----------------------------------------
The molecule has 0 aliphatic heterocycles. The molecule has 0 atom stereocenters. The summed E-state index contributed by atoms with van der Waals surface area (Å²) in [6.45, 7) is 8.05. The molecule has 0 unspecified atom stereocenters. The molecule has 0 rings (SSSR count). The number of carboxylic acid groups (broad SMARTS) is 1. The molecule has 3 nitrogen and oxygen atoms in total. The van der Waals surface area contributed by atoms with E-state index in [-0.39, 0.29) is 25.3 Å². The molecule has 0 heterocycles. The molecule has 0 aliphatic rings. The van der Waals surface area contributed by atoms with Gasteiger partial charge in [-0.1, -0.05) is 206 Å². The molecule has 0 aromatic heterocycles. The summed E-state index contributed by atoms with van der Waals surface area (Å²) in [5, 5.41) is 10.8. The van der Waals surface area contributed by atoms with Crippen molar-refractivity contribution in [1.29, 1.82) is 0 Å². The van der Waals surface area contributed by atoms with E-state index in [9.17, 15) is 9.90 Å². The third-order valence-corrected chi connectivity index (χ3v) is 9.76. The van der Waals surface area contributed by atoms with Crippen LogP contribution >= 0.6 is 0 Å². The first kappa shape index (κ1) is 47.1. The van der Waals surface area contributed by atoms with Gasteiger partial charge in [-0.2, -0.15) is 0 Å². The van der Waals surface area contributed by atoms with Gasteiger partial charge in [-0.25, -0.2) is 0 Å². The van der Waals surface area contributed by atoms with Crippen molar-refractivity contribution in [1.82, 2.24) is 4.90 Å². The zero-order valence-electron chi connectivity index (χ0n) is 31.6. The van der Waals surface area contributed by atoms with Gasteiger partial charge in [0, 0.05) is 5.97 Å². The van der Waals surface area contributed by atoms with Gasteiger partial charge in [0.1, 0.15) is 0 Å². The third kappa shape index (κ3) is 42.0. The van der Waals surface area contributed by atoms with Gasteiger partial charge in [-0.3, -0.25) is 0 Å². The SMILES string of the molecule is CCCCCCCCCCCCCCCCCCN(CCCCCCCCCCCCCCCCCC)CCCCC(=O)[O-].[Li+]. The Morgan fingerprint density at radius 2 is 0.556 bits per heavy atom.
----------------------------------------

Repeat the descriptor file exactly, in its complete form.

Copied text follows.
The molecule has 0 aliphatic heterocycles. The molecule has 0 atom stereocenters. The summed E-state index contributed by atoms with van der Waals surface area (Å²) in [6.45, 7) is 8.05. The molecule has 0 unspecified atom stereocenters. The molecule has 0 rings (SSSR count). The number of carboxylic acid groups (broad SMARTS) is 1. The molecule has 3 nitrogen and oxygen atoms in total. The van der Waals surface area contributed by atoms with E-state index in [-0.39, 0.29) is 25.3 Å². The molecule has 0 heterocycles. The molecule has 0 aliphatic rings. The van der Waals surface area contributed by atoms with Gasteiger partial charge in [-0.1, -0.05) is 206 Å². The molecule has 0 aromatic heterocycles. The summed E-state index contributed by atoms with van der Waals surface area (Å²) in [5, 5.41) is 10.8. The van der Waals surface area contributed by atoms with Crippen molar-refractivity contribution in [1.29, 1.82) is 0 Å². The van der Waals surface area contributed by atoms with E-state index in [9.17, 15) is 9.90 Å². The third-order valence-corrected chi connectivity index (χ3v) is 9.76. The van der Waals surface area contributed by atoms with Crippen LogP contribution >= 0.6 is 0 Å². The first kappa shape index (κ1) is 47.1. The van der Waals surface area contributed by atoms with Gasteiger partial charge in [-0.2, -0.15) is 0 Å². The van der Waals surface area contributed by atoms with Gasteiger partial charge in [-0.25, -0.2) is 0 Å². The van der Waals surface area contributed by atoms with Crippen molar-refractivity contribution in [1.82, 2.24) is 4.90 Å². The zero-order valence-electron chi connectivity index (χ0n) is 31.6. The van der Waals surface area contributed by atoms with Gasteiger partial charge in [0, 0.05) is 5.97 Å². The van der Waals surface area contributed by atoms with Gasteiger partial charge in [0.1, 0.15) is 0 Å². The third kappa shape index (κ3) is 42.0. The van der Waals surface area contributed by atoms with Gasteiger partial charge in [-0.3, -0.25) is 0 Å². The SMILES string of the molecule is CCCCCCCCCCCCCCCCCCN(CCCCCCCCCCCCCCCCCC)CCCCC(=O)[O-].[Li+]. The Morgan fingerprint density at radius 2 is 0.556 bits per heavy atom.